Calculate irreducible hitting sets of CoMSSes after each additional CoMSS is found Incremental cross-product Minimize results HS1={a} HS2={ab , b} New Hitting Sets New CoMSS {a} {a , a} {ab , b , a} Minimize (remove subsumed)

= =(a) (a)((a) a)((aab) b)((b) b) 28 DAA: Computing Hitting Sets Check each new hitting set for satisfiability If UNSAT, add to collection of MUSes If SAT, use as seed for growing next MSS New Hitting Sets {a , a} {ab , b , a}

Both are UNSAT, both are MUSes None are SAT, thus done 29 Comparison for Boolean CNF Overall: CAMUS is much faster than DAA for Boolean CNF (Usually about 2-3 orders of magnitude faster) Mostly due to: Integration with SAT solver Calculating hitting sets once, not checking them for SAT/UNSAT 30

Experimental Results 1000 Runtime to find all MUSes (in seconds) for 32 benchmarks, sorted by increasing CAMUS runtime DAA CAMUS >600 100 10 1 0.1 0.01 31 Future Work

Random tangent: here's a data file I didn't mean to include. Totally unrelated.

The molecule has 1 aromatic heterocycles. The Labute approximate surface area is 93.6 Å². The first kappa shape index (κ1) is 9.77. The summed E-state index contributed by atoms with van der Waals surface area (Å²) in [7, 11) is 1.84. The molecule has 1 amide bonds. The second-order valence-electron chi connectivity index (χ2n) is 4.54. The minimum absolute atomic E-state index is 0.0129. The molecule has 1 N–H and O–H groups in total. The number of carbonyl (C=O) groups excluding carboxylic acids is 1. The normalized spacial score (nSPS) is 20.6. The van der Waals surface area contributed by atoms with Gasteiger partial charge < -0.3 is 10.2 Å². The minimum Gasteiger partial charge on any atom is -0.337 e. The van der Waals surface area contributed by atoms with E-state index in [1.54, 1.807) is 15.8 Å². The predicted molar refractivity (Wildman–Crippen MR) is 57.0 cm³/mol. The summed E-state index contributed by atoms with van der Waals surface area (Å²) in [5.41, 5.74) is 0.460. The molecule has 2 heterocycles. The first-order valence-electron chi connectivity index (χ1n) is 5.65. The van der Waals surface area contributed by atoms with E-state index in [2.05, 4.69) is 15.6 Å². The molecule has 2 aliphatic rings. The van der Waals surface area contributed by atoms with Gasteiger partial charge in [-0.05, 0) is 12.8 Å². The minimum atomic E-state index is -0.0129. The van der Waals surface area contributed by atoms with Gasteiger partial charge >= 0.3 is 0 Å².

Relaxations / approximations Trade off completeness/correctness for speed Find fewer than all MUSes Find non-minimal USes Utilize ideas from Dualize and Advance Investigating further applications of the algorithm Anywhere that constraints are used, potentially

New territory, due to novelty of solution 32 Thank You 33 Related Work Finding a single US (potentially multiple) Bruni & Sassano, zCore, AMUSE, others Boolean CNF Modify or use information from a standard SAT search Chinneck, et al Linear programs Irreducible Infeasible Subset (IIS)

None guarantee minimality (irreducibility) Minimizing a US to an MUS Jinbo Huang: A Minimal Unsatisfiability Prover 34 Related Work (cont.) Theoretical work Complexity of identifying MUSes Deciding whether a CNF formula is minimally unsatisfiable is DP-Complete Complexity bounds on identifying certain classes of MUSes